charged with tampering with a drink with intent to cause harm.

    4. In June 2006, five Wisconsin high school students trying to pull the Visine
      prank poured about a quarter of a bottle of the eyedrops into a classmate's
      water. The victim spent several days in the hospital recovering from reactions
      to the poisoning that included a dangerously low heart rate and blood pressure.
      Each of the five "pranksters" pleaded no contest to misdemeanor counts of
      battery and disorderly conduct and received sentences of 18 months' probation
      and 60 hours of community service.

    5. Also in June 2006, Kristine Anzalone served her roommate, Joseph Gentissi Jr.,
      an iced tea spiked with Visine. Gentissi experienced vomiting and bleeding from
      his rectum, and Anzalone eventually agreed to a plea bargain with prosecutors
      under which she was ordered to pay $10,000 in hospital bills, serve three years'
      probation, and obey an order of protection.

    6. In January 2009, 40-year-old Tonia L. Peterson of Fair Grove, Missouri, was
      charged with first-degree assault for dumping half a bottle of eye drops into
      her husband's tea in an attempt to kill her spouse. When investigators contacted
      the husband he reported experiencing stomach problems for the past two months,
      and poison control personnel informed a detective that ingesting too much Visine
      "would put a person in a coma with several other serious symptoms."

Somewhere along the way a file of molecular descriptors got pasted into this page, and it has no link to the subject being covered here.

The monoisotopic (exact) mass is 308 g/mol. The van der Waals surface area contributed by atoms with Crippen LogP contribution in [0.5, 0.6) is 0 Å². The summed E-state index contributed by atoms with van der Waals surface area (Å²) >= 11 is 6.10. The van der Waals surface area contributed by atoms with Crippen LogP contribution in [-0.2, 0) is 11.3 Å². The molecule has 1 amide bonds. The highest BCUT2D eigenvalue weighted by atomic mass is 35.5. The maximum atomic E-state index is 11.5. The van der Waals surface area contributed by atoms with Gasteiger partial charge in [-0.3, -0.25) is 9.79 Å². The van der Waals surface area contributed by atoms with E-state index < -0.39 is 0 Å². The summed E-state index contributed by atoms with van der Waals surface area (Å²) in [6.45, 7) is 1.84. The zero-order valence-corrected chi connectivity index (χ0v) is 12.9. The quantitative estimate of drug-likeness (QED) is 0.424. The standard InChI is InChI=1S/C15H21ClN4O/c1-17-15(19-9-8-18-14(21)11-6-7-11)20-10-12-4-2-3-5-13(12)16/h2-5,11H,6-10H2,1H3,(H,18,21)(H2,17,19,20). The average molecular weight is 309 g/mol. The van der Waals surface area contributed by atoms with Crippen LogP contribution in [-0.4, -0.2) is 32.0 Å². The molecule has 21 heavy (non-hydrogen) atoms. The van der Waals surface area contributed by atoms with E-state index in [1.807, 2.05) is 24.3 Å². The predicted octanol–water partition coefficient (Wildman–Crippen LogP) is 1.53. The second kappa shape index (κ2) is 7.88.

7. In June 2009, Denise Moyer of Wells, Vermont, was arrested for third degree
      assault after police confirmed she'd spiked a co-worker’s drink with Visine a
      few days before the woman became ill and died. The assault took place on 31 October
      2008 at a Halloween party, and on 2 November 2008, 49-year-old Marceline Jones
      of Comstock died of what were then presumed to be natural causes.

    8. In 2012, 56-year-old Byron Shull spiked the milk of his 84-year-old father with
      Visine drops "because he thought his dad was mean and wanted to make him pay."
      Frank Shull nearly died as a result, spending one month in the hospital and
      another month in rehab.

    9. In February 2013, a Pennsylvania court sentenced 33-year-old Vickie Jo Mills to
      two to four years in prison for putting eyedrops into her boyfriend's drinking
      water 10 to 12 times, causing him to suffer from nausea, vomiting, blood
      pressure problems and breathing trouble before blood tests revealed the presence
      of tetrahydrozoline in his system. Mills said she wanted her boyfriend to pay
      more attention to her.

    10. In March 2013, a 27-year-old mechanic named Shayne Carpenter was arrested in
      Grass Valley, California, for putting eye drops in his girlfriend's drink after
      an argument with her, causing her to feel ill. The girlfriend later discovered
      that Carpenter had been texting his friends to boast about the eye drops prank
      and called the police on him.

    The active ingredient causing the poisoning in humans is tetrahydrozoline, btw. According to ye ol Wikipedia (for what that's worth),
    it is an alpha agonist and its main mechanism of action is the constriction of conjunctival blood vessels.
    This serves to relieve the redness of the eye caused by minor ocular irritants.
  2. N0rthrnCa707
    I saw this in the movie "wedding crashers." It's kind of sick because who knows how many people tried it on whoever just to be a smart ass.
  3. NastyNate
    This is just awful. Being a teen living with my parents myself, I could never understand how someone could show hatred towards anyone who provides them with so much. Each generation shows a smaller and smaller understanding of respect for your elders. Even if someone is not your real parent, they deserve some degree of respect simply because they are your elder. I could write an essay on this, haha, but I'll cut it here.
To make a comment simply sign up and become a member!